Treatment depends on how much social anxiety disorder affects your ability to function in daily life. The two most common types of treatment for social anxiety disorder are psychotherapy (also called psychological counseling or talk therapy) or medications or both.
Psychotherapy improves symptoms in most people with social anxiety disorder. In therapy, you learn how to recognize and change negative thoughts about yourself and develop skills to help you gain confidence in social situations.
Cognitive behavioral therapy is the most effective type of psychotherapy for anxiety, and it can be equally effective when conducted individually or in groups.
In exposure-based cognitive behavioral therapy, you gradually work up to facing the situations you fear most. This can improve your coping skills and help you develop the confidence to deal with anxiety-inducing situations. You may also participate in skills training or role-playing to practice your social skills and gain comfort and confidence relating to others. Practicing exposures to social situations is particularly helpful to challenge your worries.
First choices in medications
Though several types of medications are available, selective serotonin reuptake inhibitors (SSRIs) are often the first type of drug tried for persistent symptoms of social anxiety. Your doctor may prescribe paroxetine (Paxil) or sertraline (Zoloft).
The serotonin and norepinephrine reuptake inhibitor (SNRI) venlafaxine (Effexor XR) also may be an option for social anxiety disorder.
To reduce the risk of side effects, your doctor may start you at a low dose of medication and gradually increase your prescription to a full dose. It may take several weeks to several months of treatment for your symptoms to noticeably improve.
Your doctor may also prescribe other medications for symptoms of social anxiety, such as:
- Other antidepressants. You may have to try several different antidepressants to find one that's the most effective for you with the fewest side effects.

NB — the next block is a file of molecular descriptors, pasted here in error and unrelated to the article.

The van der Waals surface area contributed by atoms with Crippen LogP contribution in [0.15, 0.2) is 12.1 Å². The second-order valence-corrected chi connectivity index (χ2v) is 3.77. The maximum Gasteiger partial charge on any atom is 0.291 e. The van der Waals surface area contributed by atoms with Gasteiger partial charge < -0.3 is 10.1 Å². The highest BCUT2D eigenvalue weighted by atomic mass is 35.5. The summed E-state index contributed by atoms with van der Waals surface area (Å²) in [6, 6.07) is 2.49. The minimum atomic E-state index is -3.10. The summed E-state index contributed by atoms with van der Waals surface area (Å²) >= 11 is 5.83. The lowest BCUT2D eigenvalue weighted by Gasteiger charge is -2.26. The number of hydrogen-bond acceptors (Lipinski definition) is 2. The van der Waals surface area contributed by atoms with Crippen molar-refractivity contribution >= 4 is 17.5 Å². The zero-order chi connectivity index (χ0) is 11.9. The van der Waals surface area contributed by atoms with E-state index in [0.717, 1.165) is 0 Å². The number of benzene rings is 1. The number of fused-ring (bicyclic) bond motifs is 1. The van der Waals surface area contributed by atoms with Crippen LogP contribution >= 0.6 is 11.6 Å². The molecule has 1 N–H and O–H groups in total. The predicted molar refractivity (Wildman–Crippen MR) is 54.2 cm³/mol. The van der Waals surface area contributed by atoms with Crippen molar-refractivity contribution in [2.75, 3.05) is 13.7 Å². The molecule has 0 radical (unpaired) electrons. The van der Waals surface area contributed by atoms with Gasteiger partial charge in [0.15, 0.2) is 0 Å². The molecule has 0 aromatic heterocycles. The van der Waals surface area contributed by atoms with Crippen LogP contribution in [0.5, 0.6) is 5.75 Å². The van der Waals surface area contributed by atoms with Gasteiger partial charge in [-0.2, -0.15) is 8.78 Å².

- Anti-anxiety medications. Benzodiazepines (ben-zoe-die-AZ-uh-peens) may reduce your level of anxiety. Although they often work quickly, they can be habit-forming and sedating, so they're typically prescribed for only short-term use.
- Beta blockers. These medications work by blocking the stimulating effect of epinephrine (adrenaline). They may reduce heart rate, blood pressure, pounding of the heart, and shaking voice and limbs. Because of that, they may work best when used infrequently to control symptoms for a particular situation, such as giving a speech. They're not recommended for general treatment of social anxiety disorder.
Stick with it
Don't give up if treatment doesn't work quickly. You can continue to make strides in psychotherapy over several weeks or months. And finding the right medication for your situation can take some trial and error.
For some people, the symptoms of social anxiety disorder may fade over time, and medication can be discontinued. Others may need to take medication for years to prevent a relapse.
To make the most of treatment, keep your medical or therapy appointments, challenge yourself by setting goals to approach social situations that cause you anxiety, take medications as directed, and talk to your doctor about any changes in your condition.
Several herbal remedies have been studied as treatments for anxiety. Results tend to be mixed, and in several studies people report no benefits from their use. More research is needed to fully understand the risks and benefits.
Some herbal supplements, such as kava and valerian, increase the risk of serious liver damage. Other supplements, such as passionflower or theanine, may have a calming effect, but they're often combined with other products so it's hard to tell whether they help with symptoms of anxiety.
Before taking any herbal remedies or supplements, talk with your doctor to make sure they're safe and won't interact with any medications you take.